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Last Updated: Wednesday, 22 February 2006, 16:56 GMT
Ecuador moves to stop oil crisis
Soldiers guard a street in Coca, Ecuador (file pic)
The demonstrations started on Sunday
Ecuador has deployed troops in an Amazon province where protesters have blocked roads and attacked one of the country's main pipelines.

The move comes after the government declared a state of emergency in Napo province, banning all demonstrations.

Three people were injured when soldiers opened fire on one group of protesters, reports say.

Activists are demanding a greater share of the profits from Ecuador's hydrocarbons exports.

They also want further investment in infrastructure and new jobs, and a crackdown on alleged corruption by big oil companies.

Ecuador's state energy company, Petroecuador, managed to resume oil exports late on Tuesday, but a privately-owned pipeline closed.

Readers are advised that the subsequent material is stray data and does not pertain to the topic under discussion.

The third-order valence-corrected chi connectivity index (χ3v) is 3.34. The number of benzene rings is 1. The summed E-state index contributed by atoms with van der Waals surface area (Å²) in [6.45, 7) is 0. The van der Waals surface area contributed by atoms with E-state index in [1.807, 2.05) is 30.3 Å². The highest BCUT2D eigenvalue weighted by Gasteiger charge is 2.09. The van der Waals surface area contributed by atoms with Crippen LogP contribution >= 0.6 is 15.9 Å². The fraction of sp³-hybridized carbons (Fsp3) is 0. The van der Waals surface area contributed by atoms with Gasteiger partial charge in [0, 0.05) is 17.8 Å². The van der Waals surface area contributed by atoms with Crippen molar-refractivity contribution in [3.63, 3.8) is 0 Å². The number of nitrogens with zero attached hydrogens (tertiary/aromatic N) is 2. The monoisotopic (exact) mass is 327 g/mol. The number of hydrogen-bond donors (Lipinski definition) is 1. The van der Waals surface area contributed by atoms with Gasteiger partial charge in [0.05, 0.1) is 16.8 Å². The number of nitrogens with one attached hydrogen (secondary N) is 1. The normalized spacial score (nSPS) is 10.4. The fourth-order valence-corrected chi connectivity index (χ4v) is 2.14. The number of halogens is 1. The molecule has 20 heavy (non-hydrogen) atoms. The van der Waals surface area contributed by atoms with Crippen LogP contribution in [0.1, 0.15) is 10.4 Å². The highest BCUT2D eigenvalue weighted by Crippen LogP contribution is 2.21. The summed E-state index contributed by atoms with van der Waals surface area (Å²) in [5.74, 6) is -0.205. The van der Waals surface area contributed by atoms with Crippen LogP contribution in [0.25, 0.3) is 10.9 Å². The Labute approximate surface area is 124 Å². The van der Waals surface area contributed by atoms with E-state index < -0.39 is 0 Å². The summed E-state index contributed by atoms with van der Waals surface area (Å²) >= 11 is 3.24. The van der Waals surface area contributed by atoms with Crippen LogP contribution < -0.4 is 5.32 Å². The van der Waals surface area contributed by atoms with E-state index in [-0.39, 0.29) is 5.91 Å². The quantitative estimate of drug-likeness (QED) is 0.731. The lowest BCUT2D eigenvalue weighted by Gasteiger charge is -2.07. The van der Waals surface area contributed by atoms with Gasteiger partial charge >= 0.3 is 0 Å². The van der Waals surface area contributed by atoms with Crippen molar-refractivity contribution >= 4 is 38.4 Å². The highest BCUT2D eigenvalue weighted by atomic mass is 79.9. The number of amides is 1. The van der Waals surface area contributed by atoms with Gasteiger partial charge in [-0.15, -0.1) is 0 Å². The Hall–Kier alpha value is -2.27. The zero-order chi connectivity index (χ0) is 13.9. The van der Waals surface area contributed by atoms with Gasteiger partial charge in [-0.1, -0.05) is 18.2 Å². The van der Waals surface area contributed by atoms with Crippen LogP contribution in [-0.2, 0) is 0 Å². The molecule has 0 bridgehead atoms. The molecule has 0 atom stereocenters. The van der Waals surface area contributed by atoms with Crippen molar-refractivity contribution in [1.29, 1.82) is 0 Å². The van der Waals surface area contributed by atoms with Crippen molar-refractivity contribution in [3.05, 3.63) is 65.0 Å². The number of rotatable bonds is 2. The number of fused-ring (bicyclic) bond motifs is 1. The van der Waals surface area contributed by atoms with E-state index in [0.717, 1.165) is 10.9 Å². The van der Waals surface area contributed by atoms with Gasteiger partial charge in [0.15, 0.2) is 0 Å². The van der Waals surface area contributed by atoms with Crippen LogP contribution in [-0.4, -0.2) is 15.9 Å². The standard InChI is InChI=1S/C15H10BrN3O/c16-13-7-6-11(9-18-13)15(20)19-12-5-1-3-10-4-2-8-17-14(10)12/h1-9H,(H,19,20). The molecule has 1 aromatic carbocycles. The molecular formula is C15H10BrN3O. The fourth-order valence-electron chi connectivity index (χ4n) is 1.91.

Correspondents say that other Amazon provinces are watching the protests - there are concerns that the unrest may spread.

Ecuador is the fifth-largest exporter of oil in Latin America. It produces some 530,000 barrels each day in ordinary circumstances.

Government defiant

The demonstrations started on Sunday with some activists occupying the oil pumping station at Sardinas - operated by the company OCP, which is part-owned by foreign firms.

Protesters damaged a pipeline and blocked roads in and out of the jungle province.

Ecuador's Defence Minister Oswaldo Jarrin
The defence minister accused protesters of disregard for the law

OCP was forced to stop its operations, pumping some 160,000 barrels per day.

The suspension came hours after Petroecuador managed to resume operations. They pump about 360,000 barrels per day.

Ecuador's President Alfredo Palacio declared the state of emergency in Napo province and ordered security forces to impose calm.

Defence Minister Oswaldo Jarrin criticised the protesters, accusing them of blackmail and kidnapping.

"We will not allow anybody to damage state infrastructure," government secretary Jose Modesto Apolo told Reuters news agency.

The government indicated it would not negotiate with protesters while occupations continued, although there were signs that protest leaders were keen to talk, fearful of losing control of angry locals.

Last year, a protest in the same region stopped Ecuador's daily exports of crude oil for two weeks.

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